FEBRUARY 10, 1997

 The Edwards Agency


New face for the Frye

Frye Art Museum by Deborah Stone
After nearly two years and a $12 million renovation, the Frye Art Museum has reopened its doors to the public. The classy newly-expanded museum, designed by the award-winning Olson Sundberg Architects of Seattle, features an auditorium, education wing, gift shop, and cafe, in addition to remodeled galleries.
   Visitors are greeted by a new entrance portico paralleled by a reflecting pool with waterfall. A stunning rotunda with an off-center skylight provides natural light and a visual orientation to the galleries. Whereas the old museum was built more like a fortress, the new building is very modern and open in design. According to principle architect, Rick Sundberg, the aim of the architecture was to bring the museum to the sidewalk, allowing people from the outside to be able to view the activity inside.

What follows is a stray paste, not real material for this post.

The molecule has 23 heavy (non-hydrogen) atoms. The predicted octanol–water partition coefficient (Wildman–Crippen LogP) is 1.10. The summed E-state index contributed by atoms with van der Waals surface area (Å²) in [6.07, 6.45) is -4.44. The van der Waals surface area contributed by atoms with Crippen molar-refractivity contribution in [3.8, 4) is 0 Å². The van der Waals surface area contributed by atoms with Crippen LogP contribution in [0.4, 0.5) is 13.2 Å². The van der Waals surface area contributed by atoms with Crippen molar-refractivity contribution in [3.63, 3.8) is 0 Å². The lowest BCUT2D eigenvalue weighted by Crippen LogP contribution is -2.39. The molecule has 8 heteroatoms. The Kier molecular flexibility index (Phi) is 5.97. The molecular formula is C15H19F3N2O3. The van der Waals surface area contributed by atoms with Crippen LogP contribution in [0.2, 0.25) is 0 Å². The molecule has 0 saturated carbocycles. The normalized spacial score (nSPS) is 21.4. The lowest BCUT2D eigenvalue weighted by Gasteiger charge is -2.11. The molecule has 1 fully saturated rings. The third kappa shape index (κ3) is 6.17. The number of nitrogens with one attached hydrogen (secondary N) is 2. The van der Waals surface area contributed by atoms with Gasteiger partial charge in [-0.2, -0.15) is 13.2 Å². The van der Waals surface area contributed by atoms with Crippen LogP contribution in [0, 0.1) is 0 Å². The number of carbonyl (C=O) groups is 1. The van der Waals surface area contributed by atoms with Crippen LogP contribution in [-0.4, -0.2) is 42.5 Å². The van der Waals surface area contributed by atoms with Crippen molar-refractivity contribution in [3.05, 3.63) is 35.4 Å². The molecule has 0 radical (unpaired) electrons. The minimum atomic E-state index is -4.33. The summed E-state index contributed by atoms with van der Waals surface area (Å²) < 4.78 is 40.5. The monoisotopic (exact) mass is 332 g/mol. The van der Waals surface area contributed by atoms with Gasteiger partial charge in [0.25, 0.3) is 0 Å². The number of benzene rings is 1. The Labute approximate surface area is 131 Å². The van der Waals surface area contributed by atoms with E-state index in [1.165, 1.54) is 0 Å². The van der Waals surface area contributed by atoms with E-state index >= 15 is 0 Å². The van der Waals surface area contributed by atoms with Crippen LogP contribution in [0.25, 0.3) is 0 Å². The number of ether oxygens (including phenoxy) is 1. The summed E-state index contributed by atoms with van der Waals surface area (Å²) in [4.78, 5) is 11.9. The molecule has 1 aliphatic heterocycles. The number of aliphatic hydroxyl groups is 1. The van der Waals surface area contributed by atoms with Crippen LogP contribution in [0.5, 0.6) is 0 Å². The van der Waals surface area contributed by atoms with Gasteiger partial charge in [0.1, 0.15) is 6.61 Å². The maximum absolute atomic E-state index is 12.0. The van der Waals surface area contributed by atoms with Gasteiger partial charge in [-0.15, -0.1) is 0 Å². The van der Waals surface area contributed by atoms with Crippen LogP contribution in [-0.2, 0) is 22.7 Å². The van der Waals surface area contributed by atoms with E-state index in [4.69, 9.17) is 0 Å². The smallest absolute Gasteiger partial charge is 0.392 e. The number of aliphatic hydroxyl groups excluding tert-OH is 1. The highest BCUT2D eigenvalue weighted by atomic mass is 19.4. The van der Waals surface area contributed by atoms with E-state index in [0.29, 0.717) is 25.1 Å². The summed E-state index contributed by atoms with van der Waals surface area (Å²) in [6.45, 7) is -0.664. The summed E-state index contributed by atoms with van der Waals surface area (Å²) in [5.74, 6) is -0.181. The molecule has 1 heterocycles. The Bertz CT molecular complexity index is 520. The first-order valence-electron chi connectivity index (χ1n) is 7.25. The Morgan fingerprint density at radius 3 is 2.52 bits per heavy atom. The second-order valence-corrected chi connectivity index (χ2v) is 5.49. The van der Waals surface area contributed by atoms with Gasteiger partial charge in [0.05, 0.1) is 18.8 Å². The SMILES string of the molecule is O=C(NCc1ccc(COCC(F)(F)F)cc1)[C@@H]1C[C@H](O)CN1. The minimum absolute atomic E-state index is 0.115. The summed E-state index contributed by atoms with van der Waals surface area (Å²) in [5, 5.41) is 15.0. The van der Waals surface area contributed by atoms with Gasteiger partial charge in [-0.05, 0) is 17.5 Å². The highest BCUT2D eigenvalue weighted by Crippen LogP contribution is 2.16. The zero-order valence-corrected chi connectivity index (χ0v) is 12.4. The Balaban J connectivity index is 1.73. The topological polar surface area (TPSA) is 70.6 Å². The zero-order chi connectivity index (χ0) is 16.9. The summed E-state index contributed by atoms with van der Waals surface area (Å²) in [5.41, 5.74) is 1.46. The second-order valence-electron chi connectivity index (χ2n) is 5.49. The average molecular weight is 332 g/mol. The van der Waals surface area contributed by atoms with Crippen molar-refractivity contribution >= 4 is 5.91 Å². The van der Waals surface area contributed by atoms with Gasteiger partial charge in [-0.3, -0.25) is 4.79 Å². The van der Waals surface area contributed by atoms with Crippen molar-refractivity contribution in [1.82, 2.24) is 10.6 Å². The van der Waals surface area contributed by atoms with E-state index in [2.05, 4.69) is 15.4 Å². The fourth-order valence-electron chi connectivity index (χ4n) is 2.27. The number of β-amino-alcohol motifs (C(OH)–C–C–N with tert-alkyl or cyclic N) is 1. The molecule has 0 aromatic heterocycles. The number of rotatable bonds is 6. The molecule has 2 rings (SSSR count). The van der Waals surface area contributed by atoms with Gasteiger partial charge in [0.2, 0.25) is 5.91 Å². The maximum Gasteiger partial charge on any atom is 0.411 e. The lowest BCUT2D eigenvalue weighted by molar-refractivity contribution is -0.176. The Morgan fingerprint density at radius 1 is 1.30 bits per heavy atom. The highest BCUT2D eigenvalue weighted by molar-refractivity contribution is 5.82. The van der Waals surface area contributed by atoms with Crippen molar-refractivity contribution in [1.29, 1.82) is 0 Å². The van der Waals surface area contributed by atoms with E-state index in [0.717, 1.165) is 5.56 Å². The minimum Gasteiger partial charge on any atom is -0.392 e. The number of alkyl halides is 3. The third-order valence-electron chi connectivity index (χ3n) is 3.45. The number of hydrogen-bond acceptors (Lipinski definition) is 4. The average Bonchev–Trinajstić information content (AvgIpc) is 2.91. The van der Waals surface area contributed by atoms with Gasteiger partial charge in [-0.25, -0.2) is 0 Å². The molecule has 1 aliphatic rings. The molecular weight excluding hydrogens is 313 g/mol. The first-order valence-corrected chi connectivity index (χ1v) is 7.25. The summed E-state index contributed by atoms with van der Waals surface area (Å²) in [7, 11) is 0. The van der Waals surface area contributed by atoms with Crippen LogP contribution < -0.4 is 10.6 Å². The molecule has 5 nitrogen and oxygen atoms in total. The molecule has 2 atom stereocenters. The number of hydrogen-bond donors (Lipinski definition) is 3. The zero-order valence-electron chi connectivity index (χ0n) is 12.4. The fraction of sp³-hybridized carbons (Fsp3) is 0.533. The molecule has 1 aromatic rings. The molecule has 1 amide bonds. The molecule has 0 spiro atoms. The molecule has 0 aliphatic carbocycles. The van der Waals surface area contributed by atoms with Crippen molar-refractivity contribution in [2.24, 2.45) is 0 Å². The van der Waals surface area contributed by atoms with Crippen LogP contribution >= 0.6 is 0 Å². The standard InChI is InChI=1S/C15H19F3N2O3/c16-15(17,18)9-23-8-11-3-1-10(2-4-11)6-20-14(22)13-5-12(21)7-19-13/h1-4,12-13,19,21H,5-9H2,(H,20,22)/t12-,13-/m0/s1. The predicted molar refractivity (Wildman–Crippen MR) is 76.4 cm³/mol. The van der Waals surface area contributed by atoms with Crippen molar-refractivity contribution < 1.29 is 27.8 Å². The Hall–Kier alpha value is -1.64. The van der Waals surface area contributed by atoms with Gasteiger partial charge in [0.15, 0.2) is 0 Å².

The hope is to attract people to visit the museum who have never come before, as well as re-welcome past visitors with a new inviting image. Natural daylight is used to guide visitors through the galleries and sifts down into the rooms through specially designed skylights which do not harm the art. An outdoor garden courtyard, a sort of urban park, provides a place for visitors to relax and enjoy food from the adjacent Gallery Cafe. Art education workshops will be offered for children and adults in drawing, painting, and ceramics, in the spacious airy second-floor studio. In the 142-seat auditorium, a series of lectures, concerts, films, and poetry readings are planned throughout the year.
   The museum has a large 19th-century European art collection, with many German painters represented, that was amassed by the Fryes when they were alive. In addition, a special installation featuring the works of three generations of the Wyeth family will be on view through March 23rd, as well as paintings by contemporary realist Odd Nerdrum of Norway.
   The Frye is located on Terry Ave. at the top of First Hill in Seattle and is open Tuesday through Sunday. Admission is free. For more information, call 622-9250.